The 1965 musical film The Sound of Music, is a memory in Hollywood but prior to the death of Christopher Plummer, it remained a less talked about musicals in recent times. Frauline Maria, played by an enchanting Julie Andrews swings her arms with confidence but gasps at the sight of the Von Trapp residence. When the butler permits her entrance inside their residence, she walks inside a room without permission, and continues to waltz around until Captain Von Trapp, (played by a handsome Christopher Plummer) opens the door, and sternly warns her to follow the protocols in his house. He whistles and calls, his children who march their way downstairs and introduce themselves.
Fearless Maria then uses the whistle to signal the Captain, who turns with a glare and tells her ' You may call me Captain, Frauline'. It was probably at that moment, an unacknowledged chemistry was formed between the two characters. Since it had been one of the non-diegetic elements, the two of them, just didn't know it yet.
Later, Hollywood may have given us Gatsby and Daisy, (The Great Gatsby), Harry and Sally (When Harry Met Sally), Jack and Rose, (Titanic), Marget and Andrew (The Proposal) however, Julie Andrews and Christopher Plummer remained unforgettable. On February 5, the actor breathed his last.
Here's what Julie Andrews statement said.
"The world has lost a consummate actor today and I have lost a cherished friend. I treasure the memories of our work together and all the humour and fun we shared through the years. My heart and condolences go out to his lovely wife Elaine, and his daughter Amanda."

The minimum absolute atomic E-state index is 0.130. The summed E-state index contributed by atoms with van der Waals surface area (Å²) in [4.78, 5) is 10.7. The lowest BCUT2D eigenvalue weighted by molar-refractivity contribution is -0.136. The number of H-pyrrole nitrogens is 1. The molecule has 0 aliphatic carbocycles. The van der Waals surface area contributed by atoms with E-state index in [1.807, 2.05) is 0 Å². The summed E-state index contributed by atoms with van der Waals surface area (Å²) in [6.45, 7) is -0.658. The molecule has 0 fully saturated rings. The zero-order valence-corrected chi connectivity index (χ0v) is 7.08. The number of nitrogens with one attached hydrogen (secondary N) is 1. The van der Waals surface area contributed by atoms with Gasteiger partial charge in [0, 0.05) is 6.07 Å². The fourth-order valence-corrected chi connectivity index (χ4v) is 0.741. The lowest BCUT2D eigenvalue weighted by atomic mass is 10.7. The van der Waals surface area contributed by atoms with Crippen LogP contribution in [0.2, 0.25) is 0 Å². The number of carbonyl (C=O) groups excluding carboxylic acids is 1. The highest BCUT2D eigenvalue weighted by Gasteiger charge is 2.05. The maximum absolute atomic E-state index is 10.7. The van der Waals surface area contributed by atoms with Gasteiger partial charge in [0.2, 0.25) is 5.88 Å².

It's didn't take director Robert Wiess, hour-long sequences to establish a love story. The transition took place in the eyes of the Captain. His eyes bore a softer expression each time he made his eye contact with Maria. First a stern glance, that warns her to maintain the rules. A humorous expression when Maria sat on a pine cone. Later when he heard his children sing for the baroness, he pleaded Maria to stay. It was during the song sequence of Edelweiss when the baroness competitively looked at Maria and realised that despite her beauty and money, she failed to impress the Captain since another free-spirited woman had already won hearts at the Von Trapp family.
Director Weiss knew well that in any musical, when a couple falls in love, they deserve more than eye contact. Hence took them to the gazebo which witnessed the young romance and the matured confession of love between the Captain and Maria, who by then had decided not to remain a nun.